Dr. Mark Carey obtained his MD and completed his Obstetrics & Gynaecology residency at the University of Western Ontario, a fellowship in Gynaecology Oncology at both the University of Toronto and McMaster University, and a research fellowship in the Department of Systems Biology at the University of Texas, MD Anderson Centre. He is a clinical professor in the division of Gynaecologic Oncology and oversees his research through the Ovarian Cancer Research Program (OVCARE). Additionally, through the National Cancer Institute of Canada, Dr. Carey has been involved in clinical trials in gynecologic oncology and is on the executive committee of the gynecological disease site group. Dr. Carey is also a recipient of the 2019 Women’s Health Research Institute Catalyst Grant for research focused on a low-grade serous carcinoma (LGSC), a rare form of ovarian cancer, with the aim to find better treatments and improve the outcomes for women with this disease.
About a third of all gynecologic cancer patients are diagnosed with an aggressive cancer type, representing a significant number of women in BC and across Canada that face the daunting prospect of there being few effective treatments for their cancer. The fact that there are several different types of aggressive gynecologic cancer affecting the ovary, uterus, cervix and vulva means that traditional clinical trials testing one drug on one type of aggressive gynecologic cancer creates a bottleneck. There is an urgent need to develop accurate disease models for these aggressive gynecologic cancers so that new drugs can be evaluated quickly in the laboratory, with the most effective drugs to be selected for clinical trial use.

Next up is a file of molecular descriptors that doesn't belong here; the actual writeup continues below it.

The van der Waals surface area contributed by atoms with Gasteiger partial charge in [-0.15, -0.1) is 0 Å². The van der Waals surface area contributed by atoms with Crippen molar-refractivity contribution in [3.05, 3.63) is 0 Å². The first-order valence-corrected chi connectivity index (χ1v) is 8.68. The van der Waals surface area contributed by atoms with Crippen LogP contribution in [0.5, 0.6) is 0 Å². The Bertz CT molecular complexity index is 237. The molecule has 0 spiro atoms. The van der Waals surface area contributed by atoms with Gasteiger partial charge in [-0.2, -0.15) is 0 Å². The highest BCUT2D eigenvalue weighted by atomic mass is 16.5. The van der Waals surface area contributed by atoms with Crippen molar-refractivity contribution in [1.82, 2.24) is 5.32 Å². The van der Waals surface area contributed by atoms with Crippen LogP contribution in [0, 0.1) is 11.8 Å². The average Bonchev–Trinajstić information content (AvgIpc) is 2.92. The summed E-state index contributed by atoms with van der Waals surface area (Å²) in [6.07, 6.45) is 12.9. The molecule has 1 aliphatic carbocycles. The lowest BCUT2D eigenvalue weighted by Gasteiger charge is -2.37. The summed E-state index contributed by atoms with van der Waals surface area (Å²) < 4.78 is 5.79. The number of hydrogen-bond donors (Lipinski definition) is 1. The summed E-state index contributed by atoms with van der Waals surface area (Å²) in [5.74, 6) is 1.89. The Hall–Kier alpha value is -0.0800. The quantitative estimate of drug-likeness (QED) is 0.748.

Due to the diverse nature of cancer, drug treatments are often only effective in a portion of patients. In order to select the best treatment option for each patient, experts must identify characteristics in the tumours of those patients (known as tumour markers) that can be used to predict a patient’s response to a drug before they receive it.
In 2016, the Society of Gynecologic Oncology of Canada (GOC) endorsed the formation of a community of practice for LGSC. This LGSC-CoP includes physicians, scientists, and research stakeholders from across the country, all of whom have worked to improve patient outcomes. Together, they created a new online registry/database of LGSC patients that is currently being used in institutions throughout B.C. and Ontario. Recently the GOC approved expanding both the CoP and the newly created database to include other rare and aggressive gynecological cancers.